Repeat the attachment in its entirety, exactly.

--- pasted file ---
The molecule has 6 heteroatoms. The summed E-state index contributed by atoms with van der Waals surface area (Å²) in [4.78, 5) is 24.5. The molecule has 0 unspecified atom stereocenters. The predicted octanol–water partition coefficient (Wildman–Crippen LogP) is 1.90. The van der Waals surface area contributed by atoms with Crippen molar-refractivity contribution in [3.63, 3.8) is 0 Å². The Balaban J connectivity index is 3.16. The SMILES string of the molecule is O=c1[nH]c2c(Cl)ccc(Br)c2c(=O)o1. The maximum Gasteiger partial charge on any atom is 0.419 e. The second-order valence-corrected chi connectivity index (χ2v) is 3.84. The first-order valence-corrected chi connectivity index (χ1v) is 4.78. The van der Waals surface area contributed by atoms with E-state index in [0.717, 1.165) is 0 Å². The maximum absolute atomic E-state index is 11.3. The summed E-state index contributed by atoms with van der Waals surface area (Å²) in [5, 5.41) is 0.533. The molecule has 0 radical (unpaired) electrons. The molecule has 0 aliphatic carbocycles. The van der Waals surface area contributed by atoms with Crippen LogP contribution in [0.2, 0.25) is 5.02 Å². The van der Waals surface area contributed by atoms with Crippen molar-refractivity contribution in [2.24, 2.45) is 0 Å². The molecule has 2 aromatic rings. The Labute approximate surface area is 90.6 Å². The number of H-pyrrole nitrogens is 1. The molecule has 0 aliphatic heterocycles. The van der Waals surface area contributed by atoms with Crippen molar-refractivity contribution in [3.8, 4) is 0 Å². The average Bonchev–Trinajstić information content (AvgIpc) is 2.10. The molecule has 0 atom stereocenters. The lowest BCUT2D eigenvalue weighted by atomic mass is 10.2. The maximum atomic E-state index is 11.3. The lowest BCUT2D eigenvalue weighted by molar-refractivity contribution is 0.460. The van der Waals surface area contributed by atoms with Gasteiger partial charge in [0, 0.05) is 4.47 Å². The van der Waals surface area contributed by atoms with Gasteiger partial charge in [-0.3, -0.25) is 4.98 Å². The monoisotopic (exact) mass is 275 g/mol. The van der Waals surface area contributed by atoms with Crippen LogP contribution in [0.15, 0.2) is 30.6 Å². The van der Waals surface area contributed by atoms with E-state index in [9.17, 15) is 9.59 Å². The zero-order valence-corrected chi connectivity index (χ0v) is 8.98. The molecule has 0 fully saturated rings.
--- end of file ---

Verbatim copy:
The molecule has 6 heteroatoms. The summed E-state index contributed by atoms with van der Waals surface area (Å²) in [4.78, 5) is 24.5. The molecule has 0 unspecified atom stereocenters. The predicted octanol–water partition coefficient (Wildman–Crippen LogP) is 1.90. The van der Waals surface area contributed by atoms with Crippen molar-refractivity contribution in [3.63, 3.8) is 0 Å². The Balaban J connectivity index is 3.16. The SMILES string of the molecule is O=c1[nH]c2c(Cl)ccc(Br)c2c(=O)o1. The maximum Gasteiger partial charge on any atom is 0.419 e. The second-order valence-corrected chi connectivity index (χ2v) is 3.84. The first-order valence-corrected chi connectivity index (χ1v) is 4.78. The van der Waals surface area contributed by atoms with E-state index in [0.717, 1.165) is 0 Å². The maximum absolute atomic E-state index is 11.3. The summed E-state index contributed by atoms with van der Waals surface area (Å²) in [5, 5.41) is 0.533. The molecule has 0 radical (unpaired) electrons. The molecule has 0 aliphatic carbocycles. The van der Waals surface area contributed by atoms with Crippen LogP contribution in [0.2, 0.25) is 5.02 Å². The van der Waals surface area contributed by atoms with Crippen molar-refractivity contribution in [2.24, 2.45) is 0 Å². The molecule has 2 aromatic rings. The Labute approximate surface area is 90.6 Å². The number of H-pyrrole nitrogens is 1. The molecule has 0 aliphatic heterocycles. The van der Waals surface area contributed by atoms with Crippen molar-refractivity contribution in [3.8, 4) is 0 Å². The average Bonchev–Trinajstić information content (AvgIpc) is 2.10. The molecule has 0 atom stereocenters. The lowest BCUT2D eigenvalue weighted by atomic mass is 10.2. The maximum atomic E-state index is 11.3. The lowest BCUT2D eigenvalue weighted by molar-refractivity contribution is 0.460. The van der Waals surface area contributed by atoms with Gasteiger partial charge in [0, 0.05) is 4.47 Å². The van der Waals surface area contributed by atoms with Gasteiger partial charge in [-0.3, -0.25) is 4.98 Å². The monoisotopic (exact) mass is 275 g/mol. The van der Waals surface area contributed by atoms with Crippen LogP contribution in [0.15, 0.2) is 30.6 Å². The van der Waals surface area contributed by atoms with E-state index in [9.17, 15) is 9.59 Å². The zero-order valence-corrected chi connectivity index (χ0v) is 8.98. The molecule has 0 fully saturated rings.